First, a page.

The Air up there

Balloonists descend on Albuquerque for flying, fellowship

October 1, 2010

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Two jets of flame leap high into the predawn darkness, and a roar rolls across the high desert north of downtown Albuquerque. This happens again and again, with fire seemingly erupting everywhere in the large field. Each brief, intense glow illuminates a sea of people, many turning up collars against the night air’s chill.

Balloonists descend on Albuquerque for flying, fellowhip

Going up

Clear morning air
Pilot Michel Auzat of Quebec, Canada, watches nearby balloons during a mass ascension. With his ground crew—volunteers from England—the Canadian balloon captures the international flavor of the event.

Are these some kind of volcanic eruptions? A practice for Burning Man? Neither. This frequently repeated ritual is merely preflight at the Albuquerque International Balloon Fiesta. Hundreds of pilots and crews are preparing their hot air balloons to launch in a mass ascension at dawn. An area the size of 54 football fields can launch more than 700 balloons in two hours. Visitors are invited to get up close and personal with the balloons and their crews.

The Balloon Fiesta is like EAA AirVenture for the hot-air set. Pilots fly, often in competitive events, in the early morning and evening hours, when conditions are most favorable. High winds can curtail flying; they can’t exceed 10 knots at the launch site, but some pilots have lower personal minimums. During the day, they can attend safety seminars, visit exhibitors, or socialize. Many evenings feature balloon glows, when balloons are inflated, then illuminated by their burners—but do not launch.

Balloons paint the New Mexico skies for nine days every October. The 2009 event saw 550 registered balloons, from 38 U.S. states and 16 other countries, and an estimated 761,864 visitors. The 2010 event is October 2 through 10. More information is available online. A glimpse of the 2009 festival follows.

E-mail the author at mike.collins@aopa.org.

Going up

Going up
With the burner’s flame heating the air in his balloon’s envelope, Timothy Evans of Cedar Crest, New Mexico, ascends into the Albuquerque morning.

Special shapes

Special shapes
Special shape balloons are just that—one-of-a-kind balloons that are shaped into almost anything you can imagine. Examples include animals, cartoon characters, locomotives, even Darth Vader. Balloon Fiesta offers flying events and balloon glows dedicated to these unique aircraft.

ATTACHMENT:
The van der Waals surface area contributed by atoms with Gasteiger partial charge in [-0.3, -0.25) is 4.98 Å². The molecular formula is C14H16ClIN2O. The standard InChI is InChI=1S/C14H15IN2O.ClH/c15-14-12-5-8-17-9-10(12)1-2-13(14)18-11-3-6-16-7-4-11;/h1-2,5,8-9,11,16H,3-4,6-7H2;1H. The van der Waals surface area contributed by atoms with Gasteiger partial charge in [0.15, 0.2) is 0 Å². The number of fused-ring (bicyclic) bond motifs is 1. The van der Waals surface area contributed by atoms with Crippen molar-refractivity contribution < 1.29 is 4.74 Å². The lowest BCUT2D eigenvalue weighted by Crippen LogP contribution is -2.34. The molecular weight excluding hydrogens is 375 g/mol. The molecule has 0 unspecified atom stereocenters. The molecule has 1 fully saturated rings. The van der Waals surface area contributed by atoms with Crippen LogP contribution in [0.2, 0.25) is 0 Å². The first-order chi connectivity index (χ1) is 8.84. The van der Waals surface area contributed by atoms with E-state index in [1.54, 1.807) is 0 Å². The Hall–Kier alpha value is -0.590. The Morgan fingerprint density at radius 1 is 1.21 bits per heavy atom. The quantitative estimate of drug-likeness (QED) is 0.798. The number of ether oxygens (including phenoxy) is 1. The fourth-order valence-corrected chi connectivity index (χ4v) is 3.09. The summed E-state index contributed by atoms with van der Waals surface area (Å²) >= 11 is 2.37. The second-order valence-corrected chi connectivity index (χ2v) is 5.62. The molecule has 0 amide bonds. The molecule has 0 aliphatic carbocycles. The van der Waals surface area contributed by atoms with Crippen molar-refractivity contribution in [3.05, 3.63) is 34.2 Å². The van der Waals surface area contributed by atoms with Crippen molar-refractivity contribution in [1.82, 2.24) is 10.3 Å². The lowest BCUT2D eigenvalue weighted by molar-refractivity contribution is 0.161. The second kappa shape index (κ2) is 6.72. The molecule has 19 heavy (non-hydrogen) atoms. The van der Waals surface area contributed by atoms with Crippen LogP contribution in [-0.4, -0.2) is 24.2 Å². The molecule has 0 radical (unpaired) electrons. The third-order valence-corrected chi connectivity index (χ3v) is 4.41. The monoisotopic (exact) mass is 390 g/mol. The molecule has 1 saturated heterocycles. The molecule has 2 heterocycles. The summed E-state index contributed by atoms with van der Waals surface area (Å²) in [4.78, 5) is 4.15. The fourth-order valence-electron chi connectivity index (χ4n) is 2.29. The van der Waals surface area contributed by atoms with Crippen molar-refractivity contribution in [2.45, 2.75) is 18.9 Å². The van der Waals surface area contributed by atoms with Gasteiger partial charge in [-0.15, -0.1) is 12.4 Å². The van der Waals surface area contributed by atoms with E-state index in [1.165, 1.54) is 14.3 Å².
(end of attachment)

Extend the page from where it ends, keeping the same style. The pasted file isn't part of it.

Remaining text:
Mass ascension

Launching pad
Baloon Fiesta Park’s 78-acre launching field is a beehive of activity just after dawn, as a mass ascension takes flight. As many as 700 balloons can be launched in two hours. Visitors enjoy an up-close view of the inflation and launching process.

Splash and dash

Splash and dash
Balloonists maneuver to take part in one of the sport’s traditions, a splash and dash. The goal is to descend, touch the water with the bottom of the basket, and then climb. The Rio Grande, northwest of Albuquerque’s Balloon Festival Park, is a popular objective when the winds cooperate.

So close, yet so far

So close, yet so far
Harold Graves of Emery, South Dakota, tries unsuccessfully to snag the prize in a key grab competition. The balloonist who grabs the envelope from the top of a pole wins the prize inside—usually cash, a gift certificate, or a vacation package.

Balloons glow

Balloons after dark
During colorful balloon glows, choreographed burner applications at twilight illuminate dozens of inflated envelopes. Most are tethered to their chase vehicles to safeguard against an inadvertant flight.

Deflating

After the flight
Pulling hard on two long lines, chase crew members begin the process of deflating a balloon along a dirt road in northwestern Albuquerque. Pilot Michel Auzat stands by in the basket. The balloon’s envelope will be folded into a package the size of a very large duffel bag.

Getting up close
AOPA Pilot Technical Editor Mike Collins takes you along on his personal tour of the 2009 Balloon Fiesta. Enjoy the ride!